Posted 1 year ago
The central image in this Volunteer Combatant's plaque is a replica of the Belgian WWI Volunteer Combatant's Medal, which was awarded for service during the war years 1914-1918. Designed by distinguished Belgian artist and sculptor “Eugène J. de Bremaecker, the bronze medal is scarce, and the copper plaque is very rare. This plaque comes from the private collection of Sir William Simpson, O.B.E., Retired RAF Wing Commander. It is the only one he has ever seen in his 15 years of collecting Belgian medals. (1)
The Volunteer Combatant's MEDAL was instituted on 17 June 1930. It was awarded to Belgian or foreign civilians who served as volunteers in WWI. Medical personnel who served two years in non-occupied Belgium and youth who had fled occupied Belgium qualified for the medal. Other recipients had to serve in a combat unit in a "danger zone". Various terms of service were established based upon the age of the volunteer combatant. The obverse features a circular bronze medallion that is surmounted by a tiara/elliptical-shaped crest. The design in the obverse medallion features two heads - one represents the volunteer of the Belgian war of independence (1830's), and the other a WWI combatant. The 'crest' features a royal crown on laurel branches. The ribbon on which it medal is hung is a solid dark blue. The medal is signed and dated "Eugene de Bremaecker 1914". (2)
The MEDAL reverse features the WWI dates, "1914-1918", and the words "VOLUNTARIIS PATRIA MEMOR". Now, I am puzzled. "Voluntariis" is both the plural ablative and the plural dative case for the second declension noun "voluntarius". "Voluntarie" is the singular vocative case of the word, and "voluntarii" is the plural vocative case. I mention this because www.medal-medaille.com translates this as "Volunteer, the Country Remembers", and I would expect the singular vocative case under this translation. I am ashamed to say that I shall have to ask one of my Latin scholar friends for assistance here. Curiously, www.medal-medaille.com states that there are two versions of the medal, and the more frequent has "volontariis" instead of "volu...". This is very interesting, because there are no cases of voluntarius in which the letter "o" appears twice. (3) You can view an image of one currently at auction on eBay.
The one-sided PLAQUE is executed in copper. The exterior shape reminds me of a flat-bottom window with a pointed arch. Plaque features the same two heads as the medal, circumscribed by a medallion. The same elliptical tiara shape with laurel branches and royal crown that appears atop the MEDAL appears atop the plaque, too. However, the heads of the plaque are poised directly above a hemi-circular wreath of laurel that extends upwards and which terminates at about the level of the volunteers’ nose bridge. Plaque is signed “Eug J de Bremaecker” in a highly stylized font; there is no date mark. "VOLUNTARIIS PATRIA MEMOR" does not appear on the plaque. Plaque dimensions: Height 5 and ¼ inches, width 4 and ¼ inches.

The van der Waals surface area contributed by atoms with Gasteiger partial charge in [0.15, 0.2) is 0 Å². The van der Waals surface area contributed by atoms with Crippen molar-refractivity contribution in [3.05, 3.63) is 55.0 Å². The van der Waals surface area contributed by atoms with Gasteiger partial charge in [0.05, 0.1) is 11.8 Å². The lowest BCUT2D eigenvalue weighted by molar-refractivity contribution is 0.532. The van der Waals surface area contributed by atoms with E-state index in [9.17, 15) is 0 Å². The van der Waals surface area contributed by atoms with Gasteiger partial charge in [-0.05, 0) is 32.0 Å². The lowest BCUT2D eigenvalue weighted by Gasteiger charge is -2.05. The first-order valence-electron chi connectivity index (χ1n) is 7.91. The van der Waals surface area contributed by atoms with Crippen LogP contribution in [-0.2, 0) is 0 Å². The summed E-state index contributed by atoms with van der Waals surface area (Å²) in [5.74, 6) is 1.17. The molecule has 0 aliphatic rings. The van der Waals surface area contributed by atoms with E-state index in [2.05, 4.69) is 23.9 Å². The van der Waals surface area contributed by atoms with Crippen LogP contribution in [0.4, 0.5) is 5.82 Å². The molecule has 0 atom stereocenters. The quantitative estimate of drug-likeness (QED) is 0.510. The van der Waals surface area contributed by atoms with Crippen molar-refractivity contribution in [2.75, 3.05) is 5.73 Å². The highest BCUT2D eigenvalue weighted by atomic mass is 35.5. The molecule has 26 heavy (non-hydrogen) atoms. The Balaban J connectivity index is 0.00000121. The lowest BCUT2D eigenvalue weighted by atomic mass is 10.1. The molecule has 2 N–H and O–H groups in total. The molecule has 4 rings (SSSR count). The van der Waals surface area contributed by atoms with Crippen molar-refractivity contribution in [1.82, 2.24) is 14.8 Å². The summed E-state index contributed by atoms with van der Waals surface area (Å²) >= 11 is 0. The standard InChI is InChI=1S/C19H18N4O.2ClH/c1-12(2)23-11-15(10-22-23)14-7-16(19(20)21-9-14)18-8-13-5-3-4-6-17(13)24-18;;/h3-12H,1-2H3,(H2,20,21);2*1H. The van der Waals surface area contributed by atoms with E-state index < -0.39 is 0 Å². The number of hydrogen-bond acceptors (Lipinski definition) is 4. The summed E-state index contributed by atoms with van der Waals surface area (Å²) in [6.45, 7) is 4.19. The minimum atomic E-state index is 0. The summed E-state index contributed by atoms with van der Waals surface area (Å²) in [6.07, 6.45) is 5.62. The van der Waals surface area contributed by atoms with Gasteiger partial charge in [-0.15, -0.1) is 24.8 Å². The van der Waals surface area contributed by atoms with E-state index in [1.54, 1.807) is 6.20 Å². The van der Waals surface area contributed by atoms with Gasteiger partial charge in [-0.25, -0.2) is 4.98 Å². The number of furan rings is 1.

I AM VERY EAGER FOR ASSISTANCE WITH ANY OF THE FOLLOWING.
The date of issue of plaque.
Circumstances of its issue.
Criteria for recipients.
Correct translation from Latin of "VOLUNTARIIS PATRIA MEMOR", and any account of the MEDAL issued with "VOLONTARIIS".
What purpose this plaque served, and whether it could have been mounted in a base of some sort. There are marks on the base that are perhaps consistent with its having been inserted in a base.
Any information whatsoever, speculative or solid – even whimsical or goofy – would be greatly appreciated.
THANK YOU VERY MUCH!
(1) Description acquired from Sir William Simpson, O.B.E., Retired RAF Wing Commander, Dec. 2011. The great majority of information I have provided comes from Sir William Simpson’s written text.
(2) I cannot read the signature or date on the medal. I report the spelling that was recorded in the referenced ebay auction.
(3) www.medal-medaille.com, “Medal for Volunteer Combatants (Médaille du Combattant Volontaire / Medaille van de Vrijwillige Strijder), 1914-1918”, http://www.medal-medaille.com/sold/product_info.php?products_id=3246, accessed 29 Aug 2012.
“Eugène J. de Bremaecker », unsigned Wikipedia article, http://fr.wikipedia.org/wiki/Eug%C3%A8ne_J._de_Bremaecker, accessed 29 Aug 2012. Article features a fine bust of King Albert I of Belgium, the warrior king of WWI. Wiki also has a page featuring images of the artist’s works; however, I do not have permission to post a link to same image page.